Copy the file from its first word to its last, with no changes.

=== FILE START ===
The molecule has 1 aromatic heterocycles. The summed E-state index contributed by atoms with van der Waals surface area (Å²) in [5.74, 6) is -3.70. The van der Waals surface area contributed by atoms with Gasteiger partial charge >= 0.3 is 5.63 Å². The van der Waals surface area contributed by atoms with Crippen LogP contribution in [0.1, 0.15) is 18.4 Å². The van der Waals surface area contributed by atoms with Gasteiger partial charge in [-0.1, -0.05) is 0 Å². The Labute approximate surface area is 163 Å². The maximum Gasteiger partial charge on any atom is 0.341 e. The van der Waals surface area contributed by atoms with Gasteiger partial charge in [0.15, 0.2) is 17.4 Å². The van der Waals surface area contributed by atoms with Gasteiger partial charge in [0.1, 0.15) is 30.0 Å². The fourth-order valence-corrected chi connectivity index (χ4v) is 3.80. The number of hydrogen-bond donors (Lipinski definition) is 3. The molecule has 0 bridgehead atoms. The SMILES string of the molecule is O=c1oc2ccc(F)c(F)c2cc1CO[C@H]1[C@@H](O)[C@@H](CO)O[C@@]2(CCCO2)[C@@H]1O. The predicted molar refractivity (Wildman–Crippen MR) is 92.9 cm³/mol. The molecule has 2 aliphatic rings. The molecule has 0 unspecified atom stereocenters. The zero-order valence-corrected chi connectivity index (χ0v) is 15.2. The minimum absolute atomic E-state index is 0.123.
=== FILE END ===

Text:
The molecule has 1 aromatic heterocycles. The summed E-state index contributed by atoms with van der Waals surface area (Å²) in [5.74, 6) is -3.70. The van der Waals surface area contributed by atoms with Gasteiger partial charge >= 0.3 is 5.63 Å². The van der Waals surface area contributed by atoms with Crippen LogP contribution in [0.1, 0.15) is 18.4 Å². The van der Waals surface area contributed by atoms with Gasteiger partial charge in [-0.1, -0.05) is 0 Å². The Labute approximate surface area is 163 Å². The maximum Gasteiger partial charge on any atom is 0.341 e. The van der Waals surface area contributed by atoms with Gasteiger partial charge in [0.15, 0.2) is 17.4 Å². The van der Waals surface area contributed by atoms with Gasteiger partial charge in [0.1, 0.15) is 30.0 Å². The fourth-order valence-corrected chi connectivity index (χ4v) is 3.80. The number of hydrogen-bond donors (Lipinski definition) is 3. The molecule has 0 bridgehead atoms. The SMILES string of the molecule is O=c1oc2ccc(F)c(F)c2cc1CO[C@H]1[C@@H](O)[C@@H](CO)O[C@@]2(CCCO2)[C@@H]1O. The predicted molar refractivity (Wildman–Crippen MR) is 92.9 cm³/mol. The molecule has 2 aliphatic rings. The molecule has 0 unspecified atom stereocenters. The zero-order valence-corrected chi connectivity index (χ0v) is 15.2. The minimum absolute atomic E-state index is 0.123.